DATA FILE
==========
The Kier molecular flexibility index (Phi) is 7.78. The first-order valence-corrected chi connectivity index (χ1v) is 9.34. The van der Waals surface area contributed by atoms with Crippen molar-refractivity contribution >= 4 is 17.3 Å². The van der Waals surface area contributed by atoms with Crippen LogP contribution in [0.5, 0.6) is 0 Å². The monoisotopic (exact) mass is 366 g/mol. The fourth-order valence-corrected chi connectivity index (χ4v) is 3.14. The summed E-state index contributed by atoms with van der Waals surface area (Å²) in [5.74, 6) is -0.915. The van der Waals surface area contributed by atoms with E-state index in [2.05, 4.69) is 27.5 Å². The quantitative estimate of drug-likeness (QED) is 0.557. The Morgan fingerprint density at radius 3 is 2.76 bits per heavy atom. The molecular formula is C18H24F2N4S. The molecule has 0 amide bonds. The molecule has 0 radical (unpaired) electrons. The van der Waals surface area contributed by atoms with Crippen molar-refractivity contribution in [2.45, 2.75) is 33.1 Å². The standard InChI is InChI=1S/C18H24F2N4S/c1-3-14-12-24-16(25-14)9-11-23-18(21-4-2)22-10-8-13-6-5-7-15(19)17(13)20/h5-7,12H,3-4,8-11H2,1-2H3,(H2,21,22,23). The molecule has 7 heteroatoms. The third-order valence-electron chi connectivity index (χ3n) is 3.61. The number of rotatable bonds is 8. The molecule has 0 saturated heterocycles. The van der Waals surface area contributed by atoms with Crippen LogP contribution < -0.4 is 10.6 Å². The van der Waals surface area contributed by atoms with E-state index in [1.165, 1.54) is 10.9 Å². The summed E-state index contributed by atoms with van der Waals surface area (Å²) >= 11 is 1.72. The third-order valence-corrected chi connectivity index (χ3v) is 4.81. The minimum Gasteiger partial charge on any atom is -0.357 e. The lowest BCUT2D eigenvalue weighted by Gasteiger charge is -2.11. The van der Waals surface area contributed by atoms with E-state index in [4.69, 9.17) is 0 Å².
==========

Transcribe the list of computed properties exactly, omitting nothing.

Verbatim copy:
The Kier molecular flexibility index (Phi) is 7.78. The first-order valence-corrected chi connectivity index (χ1v) is 9.34. The van der Waals surface area contributed by atoms with Crippen molar-refractivity contribution >= 4 is 17.3 Å². The van der Waals surface area contributed by atoms with Crippen LogP contribution in [0.5, 0.6) is 0 Å². The monoisotopic (exact) mass is 366 g/mol. The fourth-order valence-corrected chi connectivity index (χ4v) is 3.14. The summed E-state index contributed by atoms with van der Waals surface area (Å²) in [5.74, 6) is -0.915. The van der Waals surface area contributed by atoms with E-state index in [2.05, 4.69) is 27.5 Å². The quantitative estimate of drug-likeness (QED) is 0.557. The Morgan fingerprint density at radius 3 is 2.76 bits per heavy atom. The molecular formula is C18H24F2N4S. The molecule has 0 amide bonds. The molecule has 0 radical (unpaired) electrons. The van der Waals surface area contributed by atoms with Crippen molar-refractivity contribution in [2.45, 2.75) is 33.1 Å². The standard InChI is InChI=1S/C18H24F2N4S/c1-3-14-12-24-16(25-14)9-11-23-18(21-4-2)22-10-8-13-6-5-7-15(19)17(13)20/h5-7,12H,3-4,8-11H2,1-2H3,(H2,21,22,23). The molecule has 7 heteroatoms. The third-order valence-electron chi connectivity index (χ3n) is 3.61. The number of rotatable bonds is 8. The molecule has 0 saturated heterocycles. The van der Waals surface area contributed by atoms with Crippen LogP contribution < -0.4 is 10.6 Å². The van der Waals surface area contributed by atoms with E-state index in [1.165, 1.54) is 10.9 Å². The summed E-state index contributed by atoms with van der Waals surface area (Å²) >= 11 is 1.72. The third-order valence-corrected chi connectivity index (χ3v) is 4.81. The minimum Gasteiger partial charge on any atom is -0.357 e. The lowest BCUT2D eigenvalue weighted by Gasteiger charge is -2.11. The van der Waals surface area contributed by atoms with E-state index in [4.69, 9.17) is 0 Å².